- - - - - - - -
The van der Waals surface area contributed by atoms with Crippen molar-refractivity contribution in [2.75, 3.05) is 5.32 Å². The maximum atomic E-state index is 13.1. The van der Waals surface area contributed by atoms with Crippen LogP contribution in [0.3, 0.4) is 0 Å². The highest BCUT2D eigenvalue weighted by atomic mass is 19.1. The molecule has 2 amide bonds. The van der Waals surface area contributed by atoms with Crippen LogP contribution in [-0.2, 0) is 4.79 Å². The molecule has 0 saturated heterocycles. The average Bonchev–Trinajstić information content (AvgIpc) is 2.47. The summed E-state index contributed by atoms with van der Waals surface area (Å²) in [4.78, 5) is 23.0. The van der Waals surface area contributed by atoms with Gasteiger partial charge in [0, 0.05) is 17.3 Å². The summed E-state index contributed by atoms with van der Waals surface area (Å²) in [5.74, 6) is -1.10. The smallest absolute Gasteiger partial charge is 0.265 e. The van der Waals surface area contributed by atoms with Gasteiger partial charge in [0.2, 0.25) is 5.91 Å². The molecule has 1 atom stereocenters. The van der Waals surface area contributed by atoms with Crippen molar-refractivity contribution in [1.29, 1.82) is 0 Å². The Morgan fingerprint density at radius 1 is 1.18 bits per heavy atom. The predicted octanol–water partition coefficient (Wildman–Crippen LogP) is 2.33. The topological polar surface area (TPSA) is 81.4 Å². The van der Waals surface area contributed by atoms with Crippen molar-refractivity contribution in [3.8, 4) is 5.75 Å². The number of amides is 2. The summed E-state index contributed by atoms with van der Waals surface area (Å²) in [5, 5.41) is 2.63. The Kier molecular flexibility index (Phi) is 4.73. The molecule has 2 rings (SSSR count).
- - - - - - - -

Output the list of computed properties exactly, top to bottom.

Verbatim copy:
The van der Waals surface area contributed by atoms with Crippen molar-refractivity contribution in [2.75, 3.05) is 5.32 Å². The maximum atomic E-state index is 13.1. The van der Waals surface area contributed by atoms with Crippen LogP contribution in [0.3, 0.4) is 0 Å². The highest BCUT2D eigenvalue weighted by atomic mass is 19.1. The molecule has 2 amide bonds. The van der Waals surface area contributed by atoms with Crippen LogP contribution in [-0.2, 0) is 4.79 Å². The molecule has 0 saturated heterocycles. The average Bonchev–Trinajstić information content (AvgIpc) is 2.47. The summed E-state index contributed by atoms with van der Waals surface area (Å²) in [4.78, 5) is 23.0. The van der Waals surface area contributed by atoms with Gasteiger partial charge in [0, 0.05) is 17.3 Å². The summed E-state index contributed by atoms with van der Waals surface area (Å²) in [5.74, 6) is -1.10. The smallest absolute Gasteiger partial charge is 0.265 e. The van der Waals surface area contributed by atoms with Gasteiger partial charge in [0.2, 0.25) is 5.91 Å². The molecule has 1 atom stereocenters. The van der Waals surface area contributed by atoms with Crippen molar-refractivity contribution in [1.29, 1.82) is 0 Å². The Morgan fingerprint density at radius 1 is 1.18 bits per heavy atom. The predicted octanol–water partition coefficient (Wildman–Crippen LogP) is 2.33. The topological polar surface area (TPSA) is 81.4 Å². The van der Waals surface area contributed by atoms with Crippen molar-refractivity contribution in [3.8, 4) is 5.75 Å². The number of amides is 2. The summed E-state index contributed by atoms with van der Waals surface area (Å²) in [5, 5.41) is 2.63. The Kier molecular flexibility index (Phi) is 4.73. The molecule has 2 rings (SSSR count).